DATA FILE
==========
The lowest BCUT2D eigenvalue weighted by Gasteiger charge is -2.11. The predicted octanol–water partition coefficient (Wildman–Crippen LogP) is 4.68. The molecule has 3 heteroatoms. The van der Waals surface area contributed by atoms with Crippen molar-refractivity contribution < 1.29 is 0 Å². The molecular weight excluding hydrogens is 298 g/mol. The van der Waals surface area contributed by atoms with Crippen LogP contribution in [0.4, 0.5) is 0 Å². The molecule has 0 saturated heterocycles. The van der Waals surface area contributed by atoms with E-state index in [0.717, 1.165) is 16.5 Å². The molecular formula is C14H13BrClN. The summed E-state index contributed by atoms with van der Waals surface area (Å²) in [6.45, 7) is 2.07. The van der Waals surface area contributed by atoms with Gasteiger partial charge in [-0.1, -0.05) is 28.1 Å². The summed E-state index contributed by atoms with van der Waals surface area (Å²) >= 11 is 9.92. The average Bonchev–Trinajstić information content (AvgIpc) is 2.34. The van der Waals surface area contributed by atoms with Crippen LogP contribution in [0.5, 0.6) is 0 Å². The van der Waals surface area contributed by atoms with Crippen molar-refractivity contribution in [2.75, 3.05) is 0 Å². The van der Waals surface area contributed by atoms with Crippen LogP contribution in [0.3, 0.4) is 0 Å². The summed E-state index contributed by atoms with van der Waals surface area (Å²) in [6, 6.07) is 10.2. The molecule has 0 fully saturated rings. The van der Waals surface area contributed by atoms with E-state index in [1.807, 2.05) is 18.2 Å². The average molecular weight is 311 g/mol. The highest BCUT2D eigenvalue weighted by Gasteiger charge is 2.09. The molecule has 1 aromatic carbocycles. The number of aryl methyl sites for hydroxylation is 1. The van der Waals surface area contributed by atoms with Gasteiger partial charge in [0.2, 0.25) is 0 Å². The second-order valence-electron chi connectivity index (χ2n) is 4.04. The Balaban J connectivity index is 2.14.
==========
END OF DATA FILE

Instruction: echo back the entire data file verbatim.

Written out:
The lowest BCUT2D eigenvalue weighted by Gasteiger charge is -2.11. The predicted octanol–water partition coefficient (Wildman–Crippen LogP) is 4.68. The molecule has 3 heteroatoms. The van der Waals surface area contributed by atoms with Crippen molar-refractivity contribution < 1.29 is 0 Å². The molecular weight excluding hydrogens is 298 g/mol. The van der Waals surface area contributed by atoms with Crippen LogP contribution in [0.4, 0.5) is 0 Å². The molecule has 0 saturated heterocycles. The van der Waals surface area contributed by atoms with E-state index in [0.717, 1.165) is 16.5 Å². The molecular formula is C14H13BrClN. The summed E-state index contributed by atoms with van der Waals surface area (Å²) in [6.45, 7) is 2.07. The van der Waals surface area contributed by atoms with Gasteiger partial charge in [-0.1, -0.05) is 28.1 Å². The summed E-state index contributed by atoms with van der Waals surface area (Å²) >= 11 is 9.92. The average Bonchev–Trinajstić information content (AvgIpc) is 2.34. The van der Waals surface area contributed by atoms with Crippen LogP contribution in [0.5, 0.6) is 0 Å². The van der Waals surface area contributed by atoms with Crippen molar-refractivity contribution in [2.75, 3.05) is 0 Å². The van der Waals surface area contributed by atoms with Crippen LogP contribution in [0.3, 0.4) is 0 Å². The summed E-state index contributed by atoms with van der Waals surface area (Å²) in [6, 6.07) is 10.2. The molecule has 0 fully saturated rings. The van der Waals surface area contributed by atoms with E-state index in [1.807, 2.05) is 18.2 Å². The average molecular weight is 311 g/mol. The highest BCUT2D eigenvalue weighted by Gasteiger charge is 2.09. The molecule has 1 aromatic carbocycles. The number of aryl methyl sites for hydroxylation is 1. The van der Waals surface area contributed by atoms with Gasteiger partial charge in [0.2, 0.25) is 0 Å². The second-order valence-electron chi connectivity index (χ2n) is 4.04. The Balaban J connectivity index is 2.14.